I am not sure where I get it from but I cannot bear to throw things away especially bottles and jars. I have agreed to run a decoupage evening for the Felpham Belles and wanted to do a more useful alternative to the usual egg decorating. Hence this little project was born.
Simply make sure you wash the jars out well – clean the outside with alcohol or white spirit
Decide how far up your jar you want your pattern to be and then put a thin layer of white acrylic paint up to that point. Allow to dry.
Take your napkin and carefully remove the top patterned layer from the white, this will give you a very delicate patterned paper. (you can use the decoupage papers if you prefer)
Use Deco Art Patio Paint and a soft brush to gently apply a thin layer to a small area that you wish to cover.
Then lay the thin layer of napkin gently across the small patch of wet paint using the soft brush to slowly glue it to the surface.
Work round your item – small patches as you go, until the item is covered.
Leave to dry.
Apply a layer of clear varnish to give a really good seal.
Add buttons or ribbon as desired with a hot glue gun
I think they make great gifts that can be filled with a variety of things from little chocolate eggs to ready made cookie mixes, spice mixes or haberdashery items.
Of course it all starts with the right type of napkins, and this variety gave me a lot of patterns in one napkin. I added the pen marks to indicate stitching for this little patchwork jar, adding a little button on the top.
I enjoyed using jars of different styles too, they seem to lend themselves to different designs.
The wish jars are made by painting the jars with PVA glue in which you have mixed glitter. The finer glitter gives a better finish.
As you can see I have used darker clouds at the bottom of the jars, gradually using lighter glitter until the top of the jar has silver.
Once the jars were nice and dry I applied the butterfly decoupage around it. I think it looks as if the butterflies have just landed on the jar.
I used a nice coloured napkin for the top of the jar and placed another butterfly on the top.
Outliners come in a variety of colours, but I felt the white worked best for the word Wishes.
I bought this dresser top for £15, it was the usual yellow pine – so I painted it a light blue and cream. There has been a lot of popularity for expensive paints that give a more chalky effect but the cost of them is huge! as much as £50 per 2 1/2 litre! In order to thicken the paint and create a more chalky texture I added three tablespoons of fine plaster to an ordinary standard tin of paint. I kept on mixing until the consistency was like whipped cream. It meant the coverage was very effective without too much preparation.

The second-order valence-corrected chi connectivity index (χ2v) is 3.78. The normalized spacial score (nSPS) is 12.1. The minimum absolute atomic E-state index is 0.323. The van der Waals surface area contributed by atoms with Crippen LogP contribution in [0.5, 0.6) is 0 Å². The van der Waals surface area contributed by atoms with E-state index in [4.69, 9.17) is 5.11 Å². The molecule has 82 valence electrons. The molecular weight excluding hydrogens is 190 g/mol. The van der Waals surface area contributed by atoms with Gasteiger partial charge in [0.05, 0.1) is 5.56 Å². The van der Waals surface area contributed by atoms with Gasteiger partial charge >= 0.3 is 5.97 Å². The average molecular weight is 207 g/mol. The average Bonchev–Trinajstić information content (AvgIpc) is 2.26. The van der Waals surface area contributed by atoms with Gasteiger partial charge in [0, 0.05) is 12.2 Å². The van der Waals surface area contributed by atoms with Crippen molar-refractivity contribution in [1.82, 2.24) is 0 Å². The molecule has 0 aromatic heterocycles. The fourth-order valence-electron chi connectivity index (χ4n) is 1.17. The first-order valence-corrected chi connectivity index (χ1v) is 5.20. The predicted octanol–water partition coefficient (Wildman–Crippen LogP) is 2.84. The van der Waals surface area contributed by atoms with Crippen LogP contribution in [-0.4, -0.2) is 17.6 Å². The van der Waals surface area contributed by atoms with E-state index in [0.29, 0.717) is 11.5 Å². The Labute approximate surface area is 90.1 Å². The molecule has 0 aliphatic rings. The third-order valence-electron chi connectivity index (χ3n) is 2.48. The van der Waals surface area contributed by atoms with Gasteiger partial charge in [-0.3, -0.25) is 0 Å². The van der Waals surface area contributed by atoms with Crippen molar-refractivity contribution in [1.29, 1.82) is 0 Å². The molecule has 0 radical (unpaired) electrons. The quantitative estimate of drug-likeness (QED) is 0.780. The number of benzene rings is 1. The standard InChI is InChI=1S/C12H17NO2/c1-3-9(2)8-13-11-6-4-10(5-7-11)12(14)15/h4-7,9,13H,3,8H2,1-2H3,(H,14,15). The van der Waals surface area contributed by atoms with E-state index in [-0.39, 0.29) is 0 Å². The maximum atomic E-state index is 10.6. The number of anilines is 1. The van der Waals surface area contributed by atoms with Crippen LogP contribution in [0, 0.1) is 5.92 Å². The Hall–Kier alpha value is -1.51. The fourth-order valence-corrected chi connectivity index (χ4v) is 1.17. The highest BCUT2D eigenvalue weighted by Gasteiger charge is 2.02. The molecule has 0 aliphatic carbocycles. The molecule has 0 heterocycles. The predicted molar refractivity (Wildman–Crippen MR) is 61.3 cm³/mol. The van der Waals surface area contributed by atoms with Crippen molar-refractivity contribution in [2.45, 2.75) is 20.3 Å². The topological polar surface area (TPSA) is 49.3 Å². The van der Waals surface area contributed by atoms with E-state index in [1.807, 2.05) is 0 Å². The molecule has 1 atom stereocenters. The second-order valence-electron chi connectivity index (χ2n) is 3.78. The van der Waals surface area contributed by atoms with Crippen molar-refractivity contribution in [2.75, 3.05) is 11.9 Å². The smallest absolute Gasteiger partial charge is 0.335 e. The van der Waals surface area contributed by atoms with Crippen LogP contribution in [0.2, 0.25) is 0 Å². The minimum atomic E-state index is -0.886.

I painted the back of the dresser in a white cream as I intended to use napkins to create a colourful background – the white would create a better base for the pattern. I gave the dresser a thin coat of varnish and allowed it to dry for a day or two.
Patio paint is a wonderful medium, it is waterproof and can be used outside. It transforms napkins into a easy decoupage as it is gentle enough not to tear the delicate print. I buy the clear paint, but you can also get them in a range of colours.
You simply separate the sheets of the napkin until you have one fine patterned layer.
With a very soft brush you simply paint the patio paint onto the surface and then gently lay the napkin over – painting another layer of glue and gently smoothing it onto the surface.
If the napkin does break, you can repair the gap by laying a matching piece over.
Keep pasting the napkins onto the surface until you have covered the area – allow to dry and then repeat another layer of patio paint over to seal.
This can be used on any number of items, I have used it for tins as well as pots. My little kitchen is very short of space – and I could not use shelves because the walls are plasterboard. This has given a solution for all the necessities close at hand. It looks pretty too.
I have been rather remiss of late, these lovely pots of jelly are made from L’s apples growing in her garden. We really enjoyed the mint jelly at the Apple fair at West Dean so I thought I would try and make my own. Apples are a great fruit to use in jam making as their high pectin levels set so easily. I had some scraps of this lovely blue rose vintage style fabric which I simply cannot bear to throw away, such a great use of scraps.
The cow creamer is a burleigh design, and one of my favourites it always makes me smile when the milk comes out of the cow’s mouth! The little tea pot on the right is one of a pair my son gave me a few Christmases ago. I really do love blue and white china.
Apple jelly is great to use with pork, but I decided to omit the mint this time. The cupboard is getting quite full now, but the supply of jars is still coming thick and fast from friends! (I think it is the hope that they will be returned full!) I am planning to start on mincemeat soon, I have never made it before but as A adores mince pies I thought it would be fun to try.
As you can see my little dresser creates a great back drop for my jam, the little teapot on the right is a lovely gift from my son, and the chicken on the left was something I picked up in the lovely craft village in Broadwindsor a few years ago. I really must get round to painting my dresser soon; I feel it really shows off the shape of the furniture much better, but it is finding the time! Anyway, it is nice to have plans, and the sofa needs a new loose cover first.